Taylor Swift Explains Her Recent LGBTQ Advocacy to Vogue

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Taylor Swift, designated gay icon by the Kaylor community and herself, can explain the whole rainbow, glitter-dusted, LGBTQ celebration that her new album Lover has brought us. Because while it seems like it’s done in good faith, it also feels like it came out of nowhere.

In a Vogue cover story by writer Abby Aguirre—who seems to think gay advocacy has been an explicit theme in Swift’s songs, apparently for years, including the lyric “boys and boys and girls and girls” in “Welcome to New York” (to which I say, mmkay)Swift explained, essentially, why now. Why drag queens and rainbow flags in her messaging now? Aguirre asked about it:

“Maybe a year or two ago, Todrick and I are in the car, and he asked me, What would you do if your son was gay?”

We are upstairs in Swift’s secret garden, comfortably ensconced in a human-scale basket that is sort of shaped like a cocoon. Swift has brought up an ornate charcuterie board and is happily slathering triple-cream Brie onto sea-salt crackers. “The fact that he had to ask me . . . shocked me and made me realize that I had not made my position clear enough or loud enough,” she says. “If my son was gay, he’d be gay. I don’t understand the question.”

I have pressed Swift on this topic, and her answers have been direct, not performative or scripted. I do sense that she enjoys talking to me about as much as she’d enjoy a root canal—but she’s unfailingly polite, and when we turn to music, her face will light up and she will add little melodic phrases to her speech, clearly her preferred language.

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Swift says she realized she needed to be clear on her position and to her LGBTQ fans. Do I think she needed to write what is ostensibly a badly written gay anthem to do that? Not really! And for those who wondered if she really was comparing homophobic, picket-sign wielding homophobes to her own trolls, she says as much in the story: “The first verse is about trolls and cancel culture. The second verse is about homophobes and the people picketing outside our concerts.”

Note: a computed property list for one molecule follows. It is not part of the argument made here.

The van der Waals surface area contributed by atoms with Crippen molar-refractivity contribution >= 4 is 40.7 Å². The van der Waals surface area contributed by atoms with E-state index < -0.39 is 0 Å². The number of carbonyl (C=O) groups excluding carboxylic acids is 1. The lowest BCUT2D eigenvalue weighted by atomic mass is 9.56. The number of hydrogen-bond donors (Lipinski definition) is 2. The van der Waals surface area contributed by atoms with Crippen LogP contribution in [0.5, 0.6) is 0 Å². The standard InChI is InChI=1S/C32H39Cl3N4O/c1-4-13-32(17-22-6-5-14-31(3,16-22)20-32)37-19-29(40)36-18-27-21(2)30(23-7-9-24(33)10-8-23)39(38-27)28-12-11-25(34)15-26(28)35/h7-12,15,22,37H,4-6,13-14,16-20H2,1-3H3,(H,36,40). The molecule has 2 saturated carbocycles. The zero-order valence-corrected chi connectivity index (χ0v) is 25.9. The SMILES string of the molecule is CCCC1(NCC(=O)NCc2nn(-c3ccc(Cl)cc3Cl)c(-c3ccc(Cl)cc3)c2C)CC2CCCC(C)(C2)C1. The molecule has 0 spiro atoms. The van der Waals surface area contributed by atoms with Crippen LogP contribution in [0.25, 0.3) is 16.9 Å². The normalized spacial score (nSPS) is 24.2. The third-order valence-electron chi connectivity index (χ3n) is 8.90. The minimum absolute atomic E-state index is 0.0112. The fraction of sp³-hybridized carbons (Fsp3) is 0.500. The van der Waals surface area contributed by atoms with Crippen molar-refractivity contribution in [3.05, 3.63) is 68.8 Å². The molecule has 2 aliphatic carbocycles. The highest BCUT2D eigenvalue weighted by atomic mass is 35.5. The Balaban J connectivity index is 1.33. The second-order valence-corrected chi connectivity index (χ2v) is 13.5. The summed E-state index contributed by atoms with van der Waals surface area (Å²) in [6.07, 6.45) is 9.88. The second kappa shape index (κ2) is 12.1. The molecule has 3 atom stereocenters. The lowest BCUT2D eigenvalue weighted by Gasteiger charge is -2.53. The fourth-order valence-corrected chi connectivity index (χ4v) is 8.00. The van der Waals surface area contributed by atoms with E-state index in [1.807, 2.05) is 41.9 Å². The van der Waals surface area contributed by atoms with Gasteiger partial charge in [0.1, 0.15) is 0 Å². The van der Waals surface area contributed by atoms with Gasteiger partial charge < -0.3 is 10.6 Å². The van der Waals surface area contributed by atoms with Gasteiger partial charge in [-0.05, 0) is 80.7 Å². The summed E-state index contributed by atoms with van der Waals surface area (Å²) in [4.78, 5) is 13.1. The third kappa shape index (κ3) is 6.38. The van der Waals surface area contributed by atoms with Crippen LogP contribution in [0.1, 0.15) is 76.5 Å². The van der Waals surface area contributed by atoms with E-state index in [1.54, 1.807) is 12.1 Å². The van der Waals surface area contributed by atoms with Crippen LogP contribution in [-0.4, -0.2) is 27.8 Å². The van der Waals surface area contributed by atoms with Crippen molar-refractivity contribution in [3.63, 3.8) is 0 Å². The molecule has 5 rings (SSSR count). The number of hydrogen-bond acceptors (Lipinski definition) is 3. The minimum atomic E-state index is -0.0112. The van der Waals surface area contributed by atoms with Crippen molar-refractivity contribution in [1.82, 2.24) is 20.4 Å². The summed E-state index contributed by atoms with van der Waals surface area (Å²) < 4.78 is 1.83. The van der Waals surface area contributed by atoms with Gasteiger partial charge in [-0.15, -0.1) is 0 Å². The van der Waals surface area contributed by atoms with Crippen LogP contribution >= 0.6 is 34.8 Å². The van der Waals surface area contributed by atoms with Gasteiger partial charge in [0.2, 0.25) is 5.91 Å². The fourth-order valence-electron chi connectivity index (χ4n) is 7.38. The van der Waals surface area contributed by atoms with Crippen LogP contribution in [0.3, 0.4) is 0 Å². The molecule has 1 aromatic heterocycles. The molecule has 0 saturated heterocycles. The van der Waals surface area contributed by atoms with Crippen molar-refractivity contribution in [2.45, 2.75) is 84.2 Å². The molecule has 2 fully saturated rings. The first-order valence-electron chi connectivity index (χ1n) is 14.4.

It’s true that Swift’s political advocacy, such as endorsing Democrats for the Tennessee Legislature and urging fans to vote, actually got people to register (over 65,000). But LGBTQ advocacy, and her involvement in the MeToo movement with her pointed testimony against DJ David Mueller and $1 settlement, seems to be the sole source of her political activism these days. She is keeping things at a very personal and local level. For example, the picketing group in the “You Need to Calm Down” video references a specific religious group who pickets her shows, not right-wing zealots in general.

Swift also talks about what it felt like to hear calls to “cancel” her after the Kanye x Kim x Snakes x Phone Recording scandal of 2016:

“A mass public shaming, with millions of people saying you are quote-unquote canceled, is a very isolating experience,” she says. “I don’t think there are that many people who can actually understand what it’s like to have millions of people hate you very loudly.” She adds: “When you say someone is canceled, it’s not a TV show. It’s a human being. You’re sending mass amounts of messaging to this person to either shut up, disappear, or it could also be perceived as, Kill yourself.

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I dunno, was Swift canceled? Because I feel like she had a massively successful album release after that, in which she used the whole press cycle as artistic inspiration.

You can read the full Vogue profile here.

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About the author

Hazel Cills

Pop Culture Reporter, Jezebel